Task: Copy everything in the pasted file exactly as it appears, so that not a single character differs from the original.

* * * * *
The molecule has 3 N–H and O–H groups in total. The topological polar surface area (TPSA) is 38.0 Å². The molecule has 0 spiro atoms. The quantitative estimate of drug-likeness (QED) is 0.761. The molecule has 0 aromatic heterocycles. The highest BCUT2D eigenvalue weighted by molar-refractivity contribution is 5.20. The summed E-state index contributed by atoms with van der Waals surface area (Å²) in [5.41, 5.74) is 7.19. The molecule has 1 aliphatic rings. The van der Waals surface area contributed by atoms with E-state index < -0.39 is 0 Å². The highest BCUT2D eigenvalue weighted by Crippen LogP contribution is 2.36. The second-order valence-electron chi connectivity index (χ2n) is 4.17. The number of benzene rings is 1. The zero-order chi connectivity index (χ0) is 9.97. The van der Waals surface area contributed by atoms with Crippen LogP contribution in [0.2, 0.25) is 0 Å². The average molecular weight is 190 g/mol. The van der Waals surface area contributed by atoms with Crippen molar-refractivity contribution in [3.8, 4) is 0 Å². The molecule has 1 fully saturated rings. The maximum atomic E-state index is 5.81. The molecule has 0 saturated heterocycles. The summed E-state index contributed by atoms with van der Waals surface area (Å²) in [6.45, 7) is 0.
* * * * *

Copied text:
The molecule has 3 N–H and O–H groups in total. The topological polar surface area (TPSA) is 38.0 Å². The molecule has 0 spiro atoms. The quantitative estimate of drug-likeness (QED) is 0.761. The molecule has 0 aromatic heterocycles. The highest BCUT2D eigenvalue weighted by molar-refractivity contribution is 5.20. The summed E-state index contributed by atoms with van der Waals surface area (Å²) in [5.41, 5.74) is 7.19. The molecule has 1 aliphatic rings. The van der Waals surface area contributed by atoms with E-state index < -0.39 is 0 Å². The highest BCUT2D eigenvalue weighted by Crippen LogP contribution is 2.36. The second-order valence-electron chi connectivity index (χ2n) is 4.17. The number of benzene rings is 1. The zero-order chi connectivity index (χ0) is 9.97. The van der Waals surface area contributed by atoms with Crippen LogP contribution in [0.2, 0.25) is 0 Å². The average molecular weight is 190 g/mol. The van der Waals surface area contributed by atoms with Crippen molar-refractivity contribution in [3.8, 4) is 0 Å². The molecule has 1 fully saturated rings. The maximum atomic E-state index is 5.81. The molecule has 0 saturated heterocycles. The summed E-state index contributed by atoms with van der Waals surface area (Å²) in [6.45, 7) is 0.